• Neat, traditional appearance and attractive definition of property line for small to mid-size homes
  • Privacy, if a tall fence and closely spaced pickets are chosen
  • Some help contain young children and pets.
  • Some help keeping uninvited people and animals off your lawn.

If you're thinking about a picket fence remember that:

  • Tall picket fences provide some security, however they also may block the view to your home from beyond your property, giving intruders the opportunity to break in unobserved.
  • The neat, "cute" look of picket fences doesn't always work well with larger homes and properties.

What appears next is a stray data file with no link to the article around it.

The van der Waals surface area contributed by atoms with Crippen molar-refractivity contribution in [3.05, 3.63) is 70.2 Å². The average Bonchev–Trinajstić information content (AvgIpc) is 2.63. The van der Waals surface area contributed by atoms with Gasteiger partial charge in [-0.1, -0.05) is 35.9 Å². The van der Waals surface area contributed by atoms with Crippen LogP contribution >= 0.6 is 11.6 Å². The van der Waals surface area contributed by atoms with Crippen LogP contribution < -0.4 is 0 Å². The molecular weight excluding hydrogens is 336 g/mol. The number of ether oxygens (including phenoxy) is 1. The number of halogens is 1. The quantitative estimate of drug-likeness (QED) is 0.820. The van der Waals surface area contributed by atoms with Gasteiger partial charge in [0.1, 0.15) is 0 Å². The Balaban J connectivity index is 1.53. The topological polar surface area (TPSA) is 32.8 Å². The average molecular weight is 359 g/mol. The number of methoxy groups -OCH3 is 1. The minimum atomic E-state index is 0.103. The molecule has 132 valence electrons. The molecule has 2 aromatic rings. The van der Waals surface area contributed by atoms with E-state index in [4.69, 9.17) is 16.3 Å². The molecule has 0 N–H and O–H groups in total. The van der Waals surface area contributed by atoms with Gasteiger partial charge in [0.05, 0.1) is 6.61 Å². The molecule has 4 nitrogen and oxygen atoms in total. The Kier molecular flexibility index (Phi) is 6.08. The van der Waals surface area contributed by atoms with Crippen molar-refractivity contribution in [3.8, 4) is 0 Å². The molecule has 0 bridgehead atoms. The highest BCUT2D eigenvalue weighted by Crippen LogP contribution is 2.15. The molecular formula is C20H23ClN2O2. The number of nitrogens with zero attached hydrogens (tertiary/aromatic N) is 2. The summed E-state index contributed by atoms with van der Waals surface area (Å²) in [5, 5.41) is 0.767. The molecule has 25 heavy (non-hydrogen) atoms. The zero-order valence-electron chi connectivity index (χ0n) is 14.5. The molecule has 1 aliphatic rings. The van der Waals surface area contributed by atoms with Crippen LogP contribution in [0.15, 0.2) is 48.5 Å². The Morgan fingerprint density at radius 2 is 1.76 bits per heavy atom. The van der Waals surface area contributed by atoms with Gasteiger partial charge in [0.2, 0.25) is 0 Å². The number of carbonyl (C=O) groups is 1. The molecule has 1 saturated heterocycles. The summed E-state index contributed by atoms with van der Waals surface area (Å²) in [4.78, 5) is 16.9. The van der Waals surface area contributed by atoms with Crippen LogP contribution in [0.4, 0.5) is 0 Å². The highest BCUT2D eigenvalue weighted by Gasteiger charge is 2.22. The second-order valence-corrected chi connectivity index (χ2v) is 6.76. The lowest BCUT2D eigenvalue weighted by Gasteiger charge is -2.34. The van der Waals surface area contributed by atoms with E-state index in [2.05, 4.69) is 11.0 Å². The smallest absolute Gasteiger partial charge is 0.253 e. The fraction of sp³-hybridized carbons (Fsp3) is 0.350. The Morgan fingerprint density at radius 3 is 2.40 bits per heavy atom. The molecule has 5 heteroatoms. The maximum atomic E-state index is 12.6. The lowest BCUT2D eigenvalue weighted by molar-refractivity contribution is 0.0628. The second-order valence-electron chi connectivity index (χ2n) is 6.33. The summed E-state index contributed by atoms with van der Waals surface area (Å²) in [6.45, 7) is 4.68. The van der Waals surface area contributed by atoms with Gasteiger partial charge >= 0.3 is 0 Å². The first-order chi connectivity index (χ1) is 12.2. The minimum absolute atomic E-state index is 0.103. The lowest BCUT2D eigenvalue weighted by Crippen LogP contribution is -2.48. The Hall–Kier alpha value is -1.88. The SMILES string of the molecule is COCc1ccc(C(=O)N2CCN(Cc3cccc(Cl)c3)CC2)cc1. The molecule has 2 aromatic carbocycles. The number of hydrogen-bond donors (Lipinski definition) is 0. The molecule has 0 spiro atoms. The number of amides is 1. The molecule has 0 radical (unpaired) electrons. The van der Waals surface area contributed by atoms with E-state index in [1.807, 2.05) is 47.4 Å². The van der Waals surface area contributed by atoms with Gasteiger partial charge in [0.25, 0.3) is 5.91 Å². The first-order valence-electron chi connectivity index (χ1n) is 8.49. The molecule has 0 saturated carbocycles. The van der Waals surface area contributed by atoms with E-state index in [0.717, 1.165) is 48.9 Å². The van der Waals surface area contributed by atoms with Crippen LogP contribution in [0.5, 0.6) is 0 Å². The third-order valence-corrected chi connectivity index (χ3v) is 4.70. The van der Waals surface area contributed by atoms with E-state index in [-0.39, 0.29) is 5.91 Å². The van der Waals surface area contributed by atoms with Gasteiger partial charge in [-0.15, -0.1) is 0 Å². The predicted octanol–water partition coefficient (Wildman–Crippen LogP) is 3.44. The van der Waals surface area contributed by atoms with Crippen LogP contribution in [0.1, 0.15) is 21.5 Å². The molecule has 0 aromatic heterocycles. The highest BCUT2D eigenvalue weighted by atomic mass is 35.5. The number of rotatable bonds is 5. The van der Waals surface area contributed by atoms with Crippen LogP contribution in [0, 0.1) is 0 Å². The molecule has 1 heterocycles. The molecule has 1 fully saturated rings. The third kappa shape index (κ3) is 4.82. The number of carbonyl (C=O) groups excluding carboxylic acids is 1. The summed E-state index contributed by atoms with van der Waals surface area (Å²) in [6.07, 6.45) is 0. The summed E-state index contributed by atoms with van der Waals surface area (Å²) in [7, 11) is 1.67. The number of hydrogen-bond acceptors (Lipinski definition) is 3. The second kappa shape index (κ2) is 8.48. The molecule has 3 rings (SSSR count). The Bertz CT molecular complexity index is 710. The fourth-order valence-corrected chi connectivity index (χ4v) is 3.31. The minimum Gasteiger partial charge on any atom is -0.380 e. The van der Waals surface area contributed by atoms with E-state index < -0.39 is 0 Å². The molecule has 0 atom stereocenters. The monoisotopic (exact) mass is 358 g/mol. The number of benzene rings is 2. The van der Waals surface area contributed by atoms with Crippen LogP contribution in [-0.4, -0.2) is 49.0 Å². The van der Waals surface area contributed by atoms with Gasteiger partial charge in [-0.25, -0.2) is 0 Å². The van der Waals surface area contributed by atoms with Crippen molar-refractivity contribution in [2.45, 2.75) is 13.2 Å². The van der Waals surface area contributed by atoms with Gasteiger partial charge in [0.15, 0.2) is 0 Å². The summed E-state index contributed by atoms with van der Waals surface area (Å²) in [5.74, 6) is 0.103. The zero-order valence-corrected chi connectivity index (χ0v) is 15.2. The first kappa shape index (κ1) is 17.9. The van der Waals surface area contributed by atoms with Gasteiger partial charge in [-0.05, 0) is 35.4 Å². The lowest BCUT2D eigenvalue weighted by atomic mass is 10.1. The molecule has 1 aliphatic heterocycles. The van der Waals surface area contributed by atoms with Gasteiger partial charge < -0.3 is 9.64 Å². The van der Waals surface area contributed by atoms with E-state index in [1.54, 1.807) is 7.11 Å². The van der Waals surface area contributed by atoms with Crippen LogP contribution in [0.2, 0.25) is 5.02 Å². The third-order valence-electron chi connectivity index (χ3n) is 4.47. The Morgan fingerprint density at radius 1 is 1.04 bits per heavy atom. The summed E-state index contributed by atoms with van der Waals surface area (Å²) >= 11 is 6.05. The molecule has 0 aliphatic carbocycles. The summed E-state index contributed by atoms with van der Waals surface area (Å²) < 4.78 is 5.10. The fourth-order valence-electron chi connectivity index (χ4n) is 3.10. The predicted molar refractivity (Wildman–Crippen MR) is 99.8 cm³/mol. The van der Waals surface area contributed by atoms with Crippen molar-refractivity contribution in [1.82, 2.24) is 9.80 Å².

• Some pets may be able to dig under a picket fence.

Ranch style fences give a warm, country feel to your yard as they define the limits of your property. With a ranch style fence you'll enjoy:

  • An open feeling with an unrestricted view
  • Help containing some animals
  • Fencing that compliments the natural landscape.

If you're considering a ranch style fence, remember these possible drawbacks:

  • Children can easily climb most ranch fences.
  • Some animals can get over, under or through ranch fences unless you electrify them.
  • Open, ranch-style fences don't provide much privacy.

Fence Materials for Picket and Ranch Style Fences

You have a choice of wood or vinyl for your picket or ranch style fence. Both materials create an attractive, durable fence. Here are some advantages and disadvantages of each to help you choose: